Telling himself it was too early for mysteries, he closed the door and went to fetch the shovel.
God, he’d forgotten how damned heavy snow could be. This was wet stuff, the kind that managed to soak through supposedly waterproof boots and work its way through his clothing, chilling his legs even as his upper body sweated from the labor. As the shovel scraped loudly against the concrete, he huffed and puffed like an antique locomotive. Appropriate enough, seeing as he was getting somewhat antique himself.
Maybe he ought to pay some kid to shovel for him. Like that strapping college student who lived a few doors down. But no, that would be a blow to Ethan’s pride. And anyway, if Ethan was going to hire the kid, he ought to do it in the summer. Then Ethan could sit on the porch and ogle while the kid mowed his lawn. Shirtless. Yeah, that would be better.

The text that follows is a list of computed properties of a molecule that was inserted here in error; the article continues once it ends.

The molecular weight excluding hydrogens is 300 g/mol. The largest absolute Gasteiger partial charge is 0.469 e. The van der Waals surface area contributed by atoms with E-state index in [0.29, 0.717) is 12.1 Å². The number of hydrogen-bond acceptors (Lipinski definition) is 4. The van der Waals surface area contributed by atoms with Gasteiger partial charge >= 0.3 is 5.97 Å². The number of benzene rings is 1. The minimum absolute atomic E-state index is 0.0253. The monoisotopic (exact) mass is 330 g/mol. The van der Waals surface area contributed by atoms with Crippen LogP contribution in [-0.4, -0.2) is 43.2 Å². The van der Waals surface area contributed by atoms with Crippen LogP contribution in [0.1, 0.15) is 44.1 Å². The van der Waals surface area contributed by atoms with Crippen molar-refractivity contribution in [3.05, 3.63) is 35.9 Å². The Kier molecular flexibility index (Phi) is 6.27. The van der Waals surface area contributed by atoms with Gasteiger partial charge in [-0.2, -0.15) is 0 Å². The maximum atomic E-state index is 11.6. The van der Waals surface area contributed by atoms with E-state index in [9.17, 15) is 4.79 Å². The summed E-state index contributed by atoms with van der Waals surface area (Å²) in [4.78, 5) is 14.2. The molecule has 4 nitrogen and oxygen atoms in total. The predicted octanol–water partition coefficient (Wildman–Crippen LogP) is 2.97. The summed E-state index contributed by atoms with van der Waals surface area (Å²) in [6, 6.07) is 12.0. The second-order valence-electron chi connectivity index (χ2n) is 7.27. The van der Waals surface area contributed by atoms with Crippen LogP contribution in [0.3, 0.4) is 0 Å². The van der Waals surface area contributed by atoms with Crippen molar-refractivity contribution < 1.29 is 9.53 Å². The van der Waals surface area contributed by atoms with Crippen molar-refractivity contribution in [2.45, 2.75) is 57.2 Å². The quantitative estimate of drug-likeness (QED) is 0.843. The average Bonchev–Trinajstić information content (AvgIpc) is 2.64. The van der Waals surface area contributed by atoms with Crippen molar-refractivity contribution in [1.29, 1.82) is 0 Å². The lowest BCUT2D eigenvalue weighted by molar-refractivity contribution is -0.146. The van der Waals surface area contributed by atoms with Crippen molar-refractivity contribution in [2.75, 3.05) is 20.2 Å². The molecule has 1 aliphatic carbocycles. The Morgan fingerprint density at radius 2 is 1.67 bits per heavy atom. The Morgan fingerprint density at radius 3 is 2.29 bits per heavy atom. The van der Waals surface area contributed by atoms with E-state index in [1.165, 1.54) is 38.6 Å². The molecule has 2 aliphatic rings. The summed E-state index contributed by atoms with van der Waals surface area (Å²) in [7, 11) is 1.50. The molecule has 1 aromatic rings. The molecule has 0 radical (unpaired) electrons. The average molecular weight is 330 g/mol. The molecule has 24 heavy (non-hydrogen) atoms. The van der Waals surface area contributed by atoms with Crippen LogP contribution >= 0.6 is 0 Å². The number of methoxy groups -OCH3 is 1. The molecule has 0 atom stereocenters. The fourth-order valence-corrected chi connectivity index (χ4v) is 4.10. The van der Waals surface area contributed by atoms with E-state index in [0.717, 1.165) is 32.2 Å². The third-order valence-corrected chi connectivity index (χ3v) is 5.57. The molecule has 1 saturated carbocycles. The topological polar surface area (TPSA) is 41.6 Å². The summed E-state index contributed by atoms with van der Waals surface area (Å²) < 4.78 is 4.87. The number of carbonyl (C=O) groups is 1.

But now, Ethan was clammy and sweaty and short of breath, and he wished he’d been better about getting regular exercise. Tom used to nag him about it, but Ethan never felt as if he had the time. And a fairly strict workout regimen hadn’t saved Tom, had it? Pancreatic cancer didn’t care if you ran half marathons.
An unexpected stab of nausea clenched Ethan’s stomach as he lifted another heavy load of snow. He should have eaten something with his coffee, and he should not have allowed himself to dwell on thoughts of Tom this morning. He wasn’t usually so maudlin. Maybe it was the lack of sleep. He’d try to get a later shift the following week; that might help his mood.
He dumped the shovelful to the side with a muted thud and leaned on the handle as he looked up at the sky. No signs of dawn yet. There was a terrible beauty in these dark hours, a sense that all the world had fallen away and left him with nothing but a frozen expanse. He couldn’t smell anything except wet wool, couldn’t hear anything but his ragged breathing. Couldn’t see anything but the bit of driveway where he was working and the snow-covered walkway leading to his door. And the footsteps, of course. The steps that led away.